Number Three: Over Confident. We’re not talking about healthy self-esteem. We are talking about those people who are very loud, confrontational, or intentional about expressing how perfect they are. They overcompensate when they don’t even have to. They talk too much and too loudly. They rest on the extremes of any spectrum. They want to be front and center or in a leadership position (unless they think that’s stuff). They are full of themselves.

Number Four: Not Is Their Favorite Word. These individuals say can’t, won’t, don’t, and not. Earlier when I said they were negative…they don’t know what it means to be positive. They will use negative words toward other people as well, in order to deflate others’ confidence. You ever have a ready good idea and within one sentence your dreams are crushed? You ever try to be spontaneous and they make too much sense (This one was just for fun. Don’t die y’all! But I mean, YOLO.)? You must be careful of those who crush your spirit.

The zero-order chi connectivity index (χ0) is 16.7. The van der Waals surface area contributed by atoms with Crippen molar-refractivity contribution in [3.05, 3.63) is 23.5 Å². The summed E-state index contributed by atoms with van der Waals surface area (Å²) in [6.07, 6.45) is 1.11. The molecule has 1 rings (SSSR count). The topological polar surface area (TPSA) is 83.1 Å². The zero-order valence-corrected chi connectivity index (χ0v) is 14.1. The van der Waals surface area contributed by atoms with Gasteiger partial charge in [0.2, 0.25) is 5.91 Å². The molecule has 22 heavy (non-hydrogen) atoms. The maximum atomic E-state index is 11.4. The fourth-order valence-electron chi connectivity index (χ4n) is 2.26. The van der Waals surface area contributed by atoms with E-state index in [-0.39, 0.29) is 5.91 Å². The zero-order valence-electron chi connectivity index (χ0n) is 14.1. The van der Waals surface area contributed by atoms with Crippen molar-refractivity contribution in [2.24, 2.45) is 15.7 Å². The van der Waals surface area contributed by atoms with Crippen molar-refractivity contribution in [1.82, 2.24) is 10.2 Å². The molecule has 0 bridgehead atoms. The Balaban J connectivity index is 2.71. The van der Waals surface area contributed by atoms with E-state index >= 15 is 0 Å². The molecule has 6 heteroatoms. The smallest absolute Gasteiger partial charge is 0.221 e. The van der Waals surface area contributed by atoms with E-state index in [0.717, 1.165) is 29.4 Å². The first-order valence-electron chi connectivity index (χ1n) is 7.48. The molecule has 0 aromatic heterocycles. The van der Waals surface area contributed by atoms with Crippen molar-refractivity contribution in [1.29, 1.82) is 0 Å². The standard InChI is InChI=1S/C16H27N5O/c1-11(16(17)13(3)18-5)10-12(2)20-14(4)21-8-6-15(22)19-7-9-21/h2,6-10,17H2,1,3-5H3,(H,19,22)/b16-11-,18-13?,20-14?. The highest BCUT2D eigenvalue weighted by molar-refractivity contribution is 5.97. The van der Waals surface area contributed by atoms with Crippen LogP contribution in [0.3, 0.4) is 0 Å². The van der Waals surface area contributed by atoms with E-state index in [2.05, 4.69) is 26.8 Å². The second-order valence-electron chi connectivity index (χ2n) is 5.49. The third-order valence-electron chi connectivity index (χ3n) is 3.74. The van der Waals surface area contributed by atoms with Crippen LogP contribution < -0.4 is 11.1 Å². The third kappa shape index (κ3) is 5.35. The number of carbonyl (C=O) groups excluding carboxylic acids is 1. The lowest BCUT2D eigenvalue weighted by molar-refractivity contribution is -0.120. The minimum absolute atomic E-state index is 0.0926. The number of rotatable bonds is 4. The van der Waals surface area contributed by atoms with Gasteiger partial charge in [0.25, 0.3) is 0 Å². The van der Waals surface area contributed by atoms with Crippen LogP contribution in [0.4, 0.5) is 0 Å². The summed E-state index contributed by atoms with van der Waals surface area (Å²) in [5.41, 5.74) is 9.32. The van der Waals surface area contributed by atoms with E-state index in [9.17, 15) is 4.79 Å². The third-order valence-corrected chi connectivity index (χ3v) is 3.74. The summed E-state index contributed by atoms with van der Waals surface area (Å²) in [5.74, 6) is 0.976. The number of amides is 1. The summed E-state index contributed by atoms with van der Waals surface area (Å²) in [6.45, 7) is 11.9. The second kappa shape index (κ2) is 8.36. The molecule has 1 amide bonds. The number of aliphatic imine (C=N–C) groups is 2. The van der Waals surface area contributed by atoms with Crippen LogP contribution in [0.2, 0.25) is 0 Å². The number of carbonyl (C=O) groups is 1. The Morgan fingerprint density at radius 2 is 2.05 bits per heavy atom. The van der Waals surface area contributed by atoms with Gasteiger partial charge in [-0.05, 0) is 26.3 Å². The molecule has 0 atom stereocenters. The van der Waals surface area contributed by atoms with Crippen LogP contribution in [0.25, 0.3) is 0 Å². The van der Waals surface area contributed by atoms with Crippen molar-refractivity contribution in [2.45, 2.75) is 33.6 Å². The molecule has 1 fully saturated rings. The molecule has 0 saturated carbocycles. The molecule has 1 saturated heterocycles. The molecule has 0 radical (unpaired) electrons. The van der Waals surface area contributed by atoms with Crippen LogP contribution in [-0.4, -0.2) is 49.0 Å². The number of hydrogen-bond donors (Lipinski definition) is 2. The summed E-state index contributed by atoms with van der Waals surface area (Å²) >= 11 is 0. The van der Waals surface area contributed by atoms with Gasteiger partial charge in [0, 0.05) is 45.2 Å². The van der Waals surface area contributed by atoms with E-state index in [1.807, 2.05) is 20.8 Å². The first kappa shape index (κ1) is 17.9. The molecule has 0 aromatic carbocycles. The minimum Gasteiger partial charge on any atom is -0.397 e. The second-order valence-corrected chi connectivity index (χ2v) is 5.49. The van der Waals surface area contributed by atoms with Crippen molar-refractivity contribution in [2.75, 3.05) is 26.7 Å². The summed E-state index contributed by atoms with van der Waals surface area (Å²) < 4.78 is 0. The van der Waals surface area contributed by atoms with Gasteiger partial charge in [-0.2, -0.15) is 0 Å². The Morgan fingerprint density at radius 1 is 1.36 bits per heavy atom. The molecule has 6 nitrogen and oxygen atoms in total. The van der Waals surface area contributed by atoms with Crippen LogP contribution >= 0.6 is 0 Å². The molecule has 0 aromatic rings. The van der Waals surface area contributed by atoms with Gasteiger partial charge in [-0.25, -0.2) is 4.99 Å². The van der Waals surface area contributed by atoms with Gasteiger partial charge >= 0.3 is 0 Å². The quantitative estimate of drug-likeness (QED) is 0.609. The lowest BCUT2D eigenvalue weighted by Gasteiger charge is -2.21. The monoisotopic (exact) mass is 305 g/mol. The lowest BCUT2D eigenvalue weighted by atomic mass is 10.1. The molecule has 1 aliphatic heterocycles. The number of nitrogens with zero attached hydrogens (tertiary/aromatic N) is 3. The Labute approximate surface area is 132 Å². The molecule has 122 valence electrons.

Number Five: Isolation. The biggest red flag is if you have not seen your best friends or family members in a while. You will think that it is because they have changed, but you are the common denominator and your catalyst is that Toxic Person in your life. Because of their charm and need for control, Toxic People will finds to separate from a world of positivity and balance.

Need more reasons to stay away from Toxic People?

  1. You can set an example for others around you about healthy relationships. Hopefully by being more aware of who Toxic People are, we can decrease the likelihood that more people will be victimized. I think that once Toxic People realize that they have little to no power over you they will choose a new tactic. Maybe this will allow others to intervene and get them the help they need.